Cyprus is a small country with an outsized banking system created via lax regulation.
To wit; Cyprus’ banking system has grown disproportionate to the size of the economy: its total assets are over seven times GDP; deposits are about four times GDP, and 37% of these are by non-residents, mostly from outside the Eurozone. The banking system faces an estimated recapitalisation need of 10-12 billion euros, equivalent to about 60% of GDP.
Thus, all the alternatives open to Cypriot politicians are bad. It's just a matter of choosing the least unpalatable (and selling it to a public mostly ignorant of the hard harsh realities of economics and finance).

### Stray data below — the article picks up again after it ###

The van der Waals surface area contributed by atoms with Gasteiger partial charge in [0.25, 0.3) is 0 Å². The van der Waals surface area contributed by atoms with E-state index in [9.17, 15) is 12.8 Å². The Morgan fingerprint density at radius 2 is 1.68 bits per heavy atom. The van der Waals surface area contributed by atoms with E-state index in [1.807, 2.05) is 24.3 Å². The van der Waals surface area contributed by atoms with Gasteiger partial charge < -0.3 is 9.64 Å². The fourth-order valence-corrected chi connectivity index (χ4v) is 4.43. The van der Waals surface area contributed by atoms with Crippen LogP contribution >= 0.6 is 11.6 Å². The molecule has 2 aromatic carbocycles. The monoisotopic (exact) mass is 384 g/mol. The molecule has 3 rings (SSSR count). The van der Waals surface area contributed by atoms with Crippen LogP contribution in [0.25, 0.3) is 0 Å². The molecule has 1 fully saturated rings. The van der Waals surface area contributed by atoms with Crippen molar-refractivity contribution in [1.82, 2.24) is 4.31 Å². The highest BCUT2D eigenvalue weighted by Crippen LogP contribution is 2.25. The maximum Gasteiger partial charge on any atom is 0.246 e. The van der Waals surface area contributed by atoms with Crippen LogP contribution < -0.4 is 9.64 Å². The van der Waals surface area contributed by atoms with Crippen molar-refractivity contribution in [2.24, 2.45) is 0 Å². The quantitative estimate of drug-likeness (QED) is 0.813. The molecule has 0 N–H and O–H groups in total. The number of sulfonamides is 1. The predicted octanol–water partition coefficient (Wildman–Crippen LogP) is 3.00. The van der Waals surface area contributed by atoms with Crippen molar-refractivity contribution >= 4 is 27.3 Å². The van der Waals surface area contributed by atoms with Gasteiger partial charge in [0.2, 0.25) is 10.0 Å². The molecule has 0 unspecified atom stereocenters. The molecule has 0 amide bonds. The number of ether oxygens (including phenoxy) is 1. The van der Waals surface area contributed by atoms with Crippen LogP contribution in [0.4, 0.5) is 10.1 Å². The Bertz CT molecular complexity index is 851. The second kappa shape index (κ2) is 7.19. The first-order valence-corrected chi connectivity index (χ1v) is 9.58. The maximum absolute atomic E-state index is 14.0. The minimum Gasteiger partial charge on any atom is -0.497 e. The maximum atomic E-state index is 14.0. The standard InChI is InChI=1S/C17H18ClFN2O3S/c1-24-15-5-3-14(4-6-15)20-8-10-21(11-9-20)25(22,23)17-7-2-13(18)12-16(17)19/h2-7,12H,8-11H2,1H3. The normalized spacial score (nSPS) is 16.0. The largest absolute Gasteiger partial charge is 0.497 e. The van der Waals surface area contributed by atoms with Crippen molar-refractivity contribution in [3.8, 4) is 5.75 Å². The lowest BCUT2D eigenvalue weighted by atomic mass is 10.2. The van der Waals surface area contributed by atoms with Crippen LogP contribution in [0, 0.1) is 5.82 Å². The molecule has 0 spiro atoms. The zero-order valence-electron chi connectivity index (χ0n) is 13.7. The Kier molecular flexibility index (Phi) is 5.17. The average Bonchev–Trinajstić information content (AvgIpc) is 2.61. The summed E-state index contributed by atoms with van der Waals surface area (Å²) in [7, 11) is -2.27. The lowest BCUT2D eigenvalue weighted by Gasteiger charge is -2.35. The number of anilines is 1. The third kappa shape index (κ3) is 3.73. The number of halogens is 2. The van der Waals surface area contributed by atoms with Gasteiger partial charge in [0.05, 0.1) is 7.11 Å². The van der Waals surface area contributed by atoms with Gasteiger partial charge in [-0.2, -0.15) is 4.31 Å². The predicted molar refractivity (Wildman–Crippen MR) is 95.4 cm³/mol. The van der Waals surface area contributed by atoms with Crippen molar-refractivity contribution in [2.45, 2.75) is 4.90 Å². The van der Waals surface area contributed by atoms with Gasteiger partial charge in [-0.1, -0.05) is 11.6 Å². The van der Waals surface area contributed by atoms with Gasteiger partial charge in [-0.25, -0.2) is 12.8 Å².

On the (not quite as dark) other hand;
This is not new. In Italy, the Monti government has already raised or introduced taxes both on income and wealth (house taxes). Italians will also still remember the precedent of an extraordinary tax on bank deposits in 1992, though of a much smaller magnitude (0.6%). (Incidentally, it is worth noting that zero interest rate policy is also effectively a tax on bank deposits.)
As Willie Sutton famously said, Banks are where the money is.